Freewrite: More on Losing Gracefully, or Loss = ?

A continuation of last post’s maunderings on the idea of the GM’s need to lose gracefully.

“You don’t have to lose gracefully,” I tell him.

It’s been at least a year since our first conversation on the subject. Back then, we mostly played Exalted and D&D. We’d had a few close calls, one game we played in in which death was just odd (the count: one dramatic heroic sacrifice, one death-by-plot-sort-of that managed equal drama, one person who died in an act of silly defiance, and then a couple who got roasted by a dragon before they even got to use the cool new powers they’d been given), and I had that obnoxious history with two games running in which I’d tend to spend half the average game with an incapacitated character, which gave me an ample paranoia about character loss.

But there was a game. In which dying was, for various reasons, not always on the table. We met the enemy, and he might not have been us but a lot of time he was close, which meant surrender was on the table (and one time practically mandated), or fleeing, or various things that weren’t watching one of the PCs bleed out and hoping for that one lucky die roll to get away. Heck, by the time it was over, there was an incident involving one of my PCs on her own that went in two parts, the first portion nearly promising her defeat, and by the time we met again I had several contingency plans that ended up not being necessary because the cavalry came charging in.

One that changed the equation. Before, loss = death, full stop, standard video game logic only without the do-over from the safe spot, go squeeze yourself through chargen again, curse the numbers that won’t line up and add ‘how do I avoid that happening again’?. Now, loss = ?. What happens when you fall? Loss = losing an ally, or a MacGuffin; loss = being captured (and maybe learning something interesting, and having to come up with a clever way of getting out of where one’s in); loss = coming back changed somehow, traps in the mind, loyalty twisted or questionable; loss = a blizzard of beautiful counterfactuals, a storm of what-if, a sea of curiosity.

And then winning doesn’t matter as much, because it’s not the end. Sure, you still want to win, but you don’t have to—there’s no need to milk every roll for every bonus save pride. Less reason to avoid the particular challenges, because the answer to ‘and what happens if I lose?’ is not set in stone—the fear is IC and IC alone, and who knows, sometimes it might be worth throwing a fight or two, or just not fighting entirely up to snuff, just to see what will happen. The boring heroes who always win exist as much because of what will happen if they lose as because of their own skills, do they not?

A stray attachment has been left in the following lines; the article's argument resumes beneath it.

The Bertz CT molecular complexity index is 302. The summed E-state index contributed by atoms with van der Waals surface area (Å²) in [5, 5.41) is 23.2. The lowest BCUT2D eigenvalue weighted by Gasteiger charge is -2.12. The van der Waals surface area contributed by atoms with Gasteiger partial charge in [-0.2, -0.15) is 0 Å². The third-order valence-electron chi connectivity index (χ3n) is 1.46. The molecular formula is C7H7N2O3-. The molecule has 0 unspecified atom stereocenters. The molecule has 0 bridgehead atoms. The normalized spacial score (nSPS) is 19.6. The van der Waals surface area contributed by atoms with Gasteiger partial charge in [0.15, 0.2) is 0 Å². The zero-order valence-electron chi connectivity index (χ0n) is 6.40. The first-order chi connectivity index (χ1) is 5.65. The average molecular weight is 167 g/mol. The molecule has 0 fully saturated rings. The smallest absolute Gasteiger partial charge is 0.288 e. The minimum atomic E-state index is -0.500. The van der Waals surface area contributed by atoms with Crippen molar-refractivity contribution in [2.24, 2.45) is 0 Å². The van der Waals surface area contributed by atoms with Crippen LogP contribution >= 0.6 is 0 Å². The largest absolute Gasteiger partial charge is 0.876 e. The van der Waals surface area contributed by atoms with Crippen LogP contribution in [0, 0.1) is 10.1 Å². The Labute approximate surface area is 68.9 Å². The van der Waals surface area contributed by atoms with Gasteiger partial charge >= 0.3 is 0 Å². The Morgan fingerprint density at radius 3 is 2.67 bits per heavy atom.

Loss = ?

Loss = What if?

I want this thing. I have ways to implement this thing in some of the spaces where I play. It will be fun.


  1. UZ says:

    Old Paranoia had a weird death mechanic – every player had a certain number of clones, and when one clone died they started with the next one.

    Sounds simple but it wasn’t entirely; Paranoia took place in a world run by an insane computer where every player was a mutant cultist, even though mutancy and cultism were both summary-execution-type offenses. Clones were considered above suspicion after they started, even if every previous clone in the same line had been a Green Sun Acolyte who could bend iron bars with their mind. So, even if you’d been accused of high treason and being a mutant cultist, your execution for said would wipe the slate clean so you could continue with the game.

    Now, Paranoia gave you six tries because it was basically a game of party sabotage, brinksmanship and cutting one’s losses, you usually went through all six clones pretty fast when everyone accused everyone else of high treason and Binkley the Justice Robot sliced all their heads off with a laser for making false accusations. The whole game was a celebration of failure modes.

    But, consider using this mechanic in a game where
    1) Heroic sacrifice is actually meaningful, or
    2) You are a religious avatar and actually level up by dying, or
    3) The whole purpose of the game is to transmigrate through various contexts, or
    4) You have genetic memory and function at the level of an entire population rather than an individual, or
    5) You keep coming back because the ordained purpose of your meta-life is to return to the same person in different guises so that you can ultimately drive them crazy, or
    6) Every once in a while someone is born as you, like the Light Wing in Azel, or
    7) Every time you die you get to bargain for a new body like Spawn, or
    8) You are functioning in the Matrix but you don’t die in real life when you die in the Matrix because that’s stupid

    There really are a lot of possibilities that flow just from this little thing. Well, that’s why we like RPGs, they’re like fractals because they’re incremental, The mechanics are just the function for your iterated equation, change the constants and you get all kinds of intricate weirdness :)

  2. UZ says:

    Those sunglasses were meant to be an 8 and a bracket; any irony was unintentional :)

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